Officials in the northern state of Michigan have certified Republican Donald Trump as the winner of that state's presidential vote over Democrat Hillary Clinton by a slim 10,704 votes out of nearly 4 million ballots cast.
The announcement Monday officially awards the president-elect Michigan's 16 electoral votes.
But Michigan and two other states where the election was especially close — Pennsylvania and Wisconsin — face possible recounts.
Green Party candidate Jill Stein has filed petitions in Pennsylvania and Wisconsin, and says she will do the same in Michigan.
FILE - Jill Stein, the Green Party's presidential nominee, speaks to supporters at a post-convention party. (G. Flakus/VOA)
Stein says she is not trying to get the national results overturned, but wants to double check the integrity of the election in states where the results were tight.
"After a presidential election tarnished by the use of outdated and unreliable machines and accusations of irregularities and hacks, people of all political persuasions are asking if our election results are reliable," she said.
Stein has raised millions of dollars to help pay for the recounts. However, there has been no evidence of widespread voter fraud or that voting machines were hacked, despite allegations of Russian involvement in manipulating the outcome.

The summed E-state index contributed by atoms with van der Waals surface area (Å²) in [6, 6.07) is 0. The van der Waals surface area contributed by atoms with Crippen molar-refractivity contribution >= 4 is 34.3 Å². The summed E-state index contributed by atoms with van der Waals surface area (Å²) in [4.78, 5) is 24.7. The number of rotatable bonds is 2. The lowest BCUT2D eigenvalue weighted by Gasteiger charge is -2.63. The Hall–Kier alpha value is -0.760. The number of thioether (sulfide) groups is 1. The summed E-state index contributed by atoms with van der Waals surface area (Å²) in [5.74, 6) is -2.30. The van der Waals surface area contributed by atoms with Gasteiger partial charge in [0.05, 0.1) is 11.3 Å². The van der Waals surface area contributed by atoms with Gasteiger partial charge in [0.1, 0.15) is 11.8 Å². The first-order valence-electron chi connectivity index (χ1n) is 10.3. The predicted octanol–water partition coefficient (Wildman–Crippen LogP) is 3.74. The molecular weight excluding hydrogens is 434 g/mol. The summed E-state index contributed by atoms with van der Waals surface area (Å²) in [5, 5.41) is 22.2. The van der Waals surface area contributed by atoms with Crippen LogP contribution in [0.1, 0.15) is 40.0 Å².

If the results in all three states were to be overturned, the 46 electoral votes Trump would lose would be given to Clinton, and would make her president-elect. But the chances of that happening are very slim.
Trump spokesman Jason Miller said Monday that a recount is a waste of time, calling it a fundraising "scam by Jill Stein in an election already conceded."
FILE - Rockefeller Center and Rockefeller Plaza is lit up in red and blue to mark the electoral progress of Hillary Clinton and Donald Trump and a map of the United States was superimposed on the skating rink, Nov. 7, 2016.
While Clinton lost the Electoral College, she leads in the popular vote by more than 2.2 million. This does not set well with Trump, who clams "millions of people" voted illegally.
"Serious voter fraud in Virginia, New Hampshire and California — so why isn't the media reporting on this? Serious bias — big problem!" Trump said on Twitter.
He has not offered any evidence of fraud, and major media outlets, including The New York Times, The Washington Post and the Los Angeles Times, say Trump's claims are baseless.
The Post's fact-checker says Trump's allegations appear to have been based on unsubstantiated reports by right-wing conspiracists claiming that 3 million undocumented immigrants cast ballots.
Another fact-checker, Politifact, said that without documentation to support the claim, "We rate it false."
Alex Padilla, a Democrat and California's top election official, said "His [Trump's] unsubstantiated allegations of voter fraud in California and elsewhere are absurd. His reckless tweets are inappropriate and unbecoming of a president-elect."